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Iran tells U.N. nuclear program peaceful

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    Horton Hatches The Egg

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Iranian President Mahmoud Ahmadinejad took aim at U.S. policies in Iraq and Lebanon Tuesday in an address to world leaders, and accused Washington of unfairly attacking Tehran's nuclear program, which he insisted was peaceful.

Taking the stage at the U.N. General Assembly hours after President Bush, he also accused the United States of having double standards by criticizing his country's nuclear program while maintaining its own nuclear weapons arsenal.

Ahmadinejad insisted Iran's nuclear activities are "transparent, peaceful and under the watchful eye" of United Nations inspectors and reiterated his nation's commitment to the Nuclear Nonproliferation Treaty as it faces accusations that it is seeking to develop atomic weapons.

Bush, in his speech earlier Tuesday, singled out Iran as a sponsor of terrorism. But both countries avoided any direct confrontation of the nuclear standoff amid intense diplomacy on the sidelines of the session to resolve the issue. Neither was present for the other's speech.

The U.S. and Britain played central roles in helping craft a U.N. Security Council resolution passed in July that gave Iran until Aug. 31 to suspend uranium enrichment and asked the International Atomic Energy Agency to report on Tehran's compliance, dangling the threat of sanctions if Iran refused. Tehran made clear even before the deadline expired that it had no intention of suspending uranium enrichment.

Ahmadinejad accused some permanent members of the Security Council who wield veto power — an obvious reference to the United States — of using the decision-making body as a tool of "threat and coercion."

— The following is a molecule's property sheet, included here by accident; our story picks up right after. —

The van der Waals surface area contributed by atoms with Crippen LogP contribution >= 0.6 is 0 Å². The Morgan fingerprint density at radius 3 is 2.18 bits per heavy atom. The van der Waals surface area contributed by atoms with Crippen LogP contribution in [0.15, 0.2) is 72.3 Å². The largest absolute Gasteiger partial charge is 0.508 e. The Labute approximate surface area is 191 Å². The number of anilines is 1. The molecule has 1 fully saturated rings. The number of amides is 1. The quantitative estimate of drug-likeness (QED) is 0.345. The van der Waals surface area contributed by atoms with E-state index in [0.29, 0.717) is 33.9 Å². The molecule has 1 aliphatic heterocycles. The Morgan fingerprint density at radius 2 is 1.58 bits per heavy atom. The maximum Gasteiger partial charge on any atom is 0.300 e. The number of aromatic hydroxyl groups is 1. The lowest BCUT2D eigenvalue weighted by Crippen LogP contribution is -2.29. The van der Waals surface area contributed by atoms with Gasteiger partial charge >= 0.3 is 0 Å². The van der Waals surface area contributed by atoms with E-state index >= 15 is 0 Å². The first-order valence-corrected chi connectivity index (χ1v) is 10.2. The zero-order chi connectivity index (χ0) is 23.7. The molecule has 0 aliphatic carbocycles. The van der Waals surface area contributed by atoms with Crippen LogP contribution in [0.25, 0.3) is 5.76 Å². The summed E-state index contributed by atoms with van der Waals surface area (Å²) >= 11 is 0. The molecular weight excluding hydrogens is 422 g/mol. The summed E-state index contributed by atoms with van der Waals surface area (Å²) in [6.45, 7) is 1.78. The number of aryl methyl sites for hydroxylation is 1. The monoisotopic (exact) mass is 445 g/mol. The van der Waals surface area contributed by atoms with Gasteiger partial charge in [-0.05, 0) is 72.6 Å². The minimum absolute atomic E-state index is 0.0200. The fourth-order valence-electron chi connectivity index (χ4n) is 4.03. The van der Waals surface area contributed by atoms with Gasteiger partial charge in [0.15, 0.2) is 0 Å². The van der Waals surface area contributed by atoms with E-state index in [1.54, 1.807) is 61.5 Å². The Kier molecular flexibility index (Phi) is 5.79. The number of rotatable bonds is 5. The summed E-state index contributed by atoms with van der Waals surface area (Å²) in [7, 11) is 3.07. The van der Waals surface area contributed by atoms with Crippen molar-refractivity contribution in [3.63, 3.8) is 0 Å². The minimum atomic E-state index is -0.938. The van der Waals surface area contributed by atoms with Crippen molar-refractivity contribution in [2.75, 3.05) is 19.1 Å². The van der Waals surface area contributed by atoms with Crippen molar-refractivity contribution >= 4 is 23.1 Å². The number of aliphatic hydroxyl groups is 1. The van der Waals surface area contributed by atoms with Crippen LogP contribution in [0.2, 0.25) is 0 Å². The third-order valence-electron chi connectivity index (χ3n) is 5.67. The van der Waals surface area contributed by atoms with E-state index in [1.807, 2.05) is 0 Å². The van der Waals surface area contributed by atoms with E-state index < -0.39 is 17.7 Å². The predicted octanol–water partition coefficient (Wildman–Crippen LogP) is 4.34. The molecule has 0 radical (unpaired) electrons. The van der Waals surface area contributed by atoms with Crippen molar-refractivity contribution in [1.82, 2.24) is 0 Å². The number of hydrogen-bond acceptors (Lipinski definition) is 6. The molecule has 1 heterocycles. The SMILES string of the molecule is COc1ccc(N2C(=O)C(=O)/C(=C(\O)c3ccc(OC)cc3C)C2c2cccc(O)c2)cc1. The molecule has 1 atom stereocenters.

"The question needs to be asked: if the governments of the United States or the United Kingdom, who are permanent members of the Security Council, commit aggression, occupation and violation of international law, which of the U.N. organs can take them into account?," he asked.

"If they have differences with a nation or state, they drag it to the Security Council," and take the roles of "prosecutor, judge and executioner," he said. "Is this a just order?"

He pointed to Lebanese suffering during the recent Israel-Hezbollah war as an example.

"We witnessed the Security Council ... was practically incapacitated by certain powers to even call for a cease-fire," he said, referring to the fact that the conflict lasted 34 days despite calls for an immediate truce.

The Iranian leader also had harsh words about U.S. efforts in Iraq, saying "the occupiers are incapable of establishing security in Iraq" and every day hundreds of people get killed "in cold blood."

Ahmadinejad claimed that numerous terrorists apprehended by the Iraqi government were "let loose under various pretexts by the occupiers."

"It seems that intensification of hostilities and terrorism serves as a pretext for the continued presence of foreign forces in Iraq," he said.

Bush spoke directly to the people of Iran saying America respects Islam, the Iranian nation's rich history and culture and that he looks to a day when the two peoples "can be good friends and close partners in the cause of peace."

That's very different from 2002 when Bush said Iran was part of an "axis of evil."

By SCHEHEREZADE FARAMARZI, Associated Press Writer
DJ Peepnklown/DEAD NUMBER 339

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